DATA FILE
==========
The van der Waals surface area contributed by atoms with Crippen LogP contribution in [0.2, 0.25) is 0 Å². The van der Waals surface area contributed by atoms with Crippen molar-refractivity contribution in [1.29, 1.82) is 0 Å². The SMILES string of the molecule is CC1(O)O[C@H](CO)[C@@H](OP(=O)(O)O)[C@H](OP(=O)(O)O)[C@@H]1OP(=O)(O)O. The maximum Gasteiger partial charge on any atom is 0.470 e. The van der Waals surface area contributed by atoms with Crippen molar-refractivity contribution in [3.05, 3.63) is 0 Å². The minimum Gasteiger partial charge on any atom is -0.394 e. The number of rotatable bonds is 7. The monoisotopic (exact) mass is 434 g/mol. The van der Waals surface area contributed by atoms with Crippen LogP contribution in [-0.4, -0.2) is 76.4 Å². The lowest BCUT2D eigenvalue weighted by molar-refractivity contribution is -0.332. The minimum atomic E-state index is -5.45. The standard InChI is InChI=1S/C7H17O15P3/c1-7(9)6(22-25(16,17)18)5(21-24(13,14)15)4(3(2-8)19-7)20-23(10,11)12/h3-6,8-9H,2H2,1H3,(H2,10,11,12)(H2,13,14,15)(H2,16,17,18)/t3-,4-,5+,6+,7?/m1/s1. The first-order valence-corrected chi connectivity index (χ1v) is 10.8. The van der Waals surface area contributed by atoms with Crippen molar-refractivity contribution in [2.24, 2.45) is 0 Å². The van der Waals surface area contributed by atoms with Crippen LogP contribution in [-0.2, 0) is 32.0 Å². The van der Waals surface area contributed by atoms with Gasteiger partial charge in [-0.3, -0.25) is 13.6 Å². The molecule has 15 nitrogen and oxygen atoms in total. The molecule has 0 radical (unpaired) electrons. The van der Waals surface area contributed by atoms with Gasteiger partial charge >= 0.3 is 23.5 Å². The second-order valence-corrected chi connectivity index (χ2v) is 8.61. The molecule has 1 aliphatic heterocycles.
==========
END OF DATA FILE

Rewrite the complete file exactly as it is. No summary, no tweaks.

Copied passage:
The van der Waals surface area contributed by atoms with Crippen LogP contribution in [0.2, 0.25) is 0 Å². The van der Waals surface area contributed by atoms with Crippen molar-refractivity contribution in [1.29, 1.82) is 0 Å². The SMILES string of the molecule is CC1(O)O[C@H](CO)[C@@H](OP(=O)(O)O)[C@H](OP(=O)(O)O)[C@@H]1OP(=O)(O)O. The maximum Gasteiger partial charge on any atom is 0.470 e. The van der Waals surface area contributed by atoms with Crippen molar-refractivity contribution in [3.05, 3.63) is 0 Å². The minimum Gasteiger partial charge on any atom is -0.394 e. The number of rotatable bonds is 7. The monoisotopic (exact) mass is 434 g/mol. The van der Waals surface area contributed by atoms with Crippen LogP contribution in [-0.4, -0.2) is 76.4 Å². The lowest BCUT2D eigenvalue weighted by molar-refractivity contribution is -0.332. The minimum atomic E-state index is -5.45. The standard InChI is InChI=1S/C7H17O15P3/c1-7(9)6(22-25(16,17)18)5(21-24(13,14)15)4(3(2-8)19-7)20-23(10,11)12/h3-6,8-9H,2H2,1H3,(H2,10,11,12)(H2,13,14,15)(H2,16,17,18)/t3-,4-,5+,6+,7?/m1/s1. The first-order valence-corrected chi connectivity index (χ1v) is 10.8. The van der Waals surface area contributed by atoms with Crippen molar-refractivity contribution in [2.24, 2.45) is 0 Å². The van der Waals surface area contributed by atoms with Crippen LogP contribution in [-0.2, 0) is 32.0 Å². The van der Waals surface area contributed by atoms with Gasteiger partial charge in [-0.3, -0.25) is 13.6 Å². The molecule has 15 nitrogen and oxygen atoms in total. The molecule has 0 radical (unpaired) electrons. The van der Waals surface area contributed by atoms with Gasteiger partial charge >= 0.3 is 23.5 Å². The second-order valence-corrected chi connectivity index (χ2v) is 8.61. The molecule has 1 aliphatic heterocycles.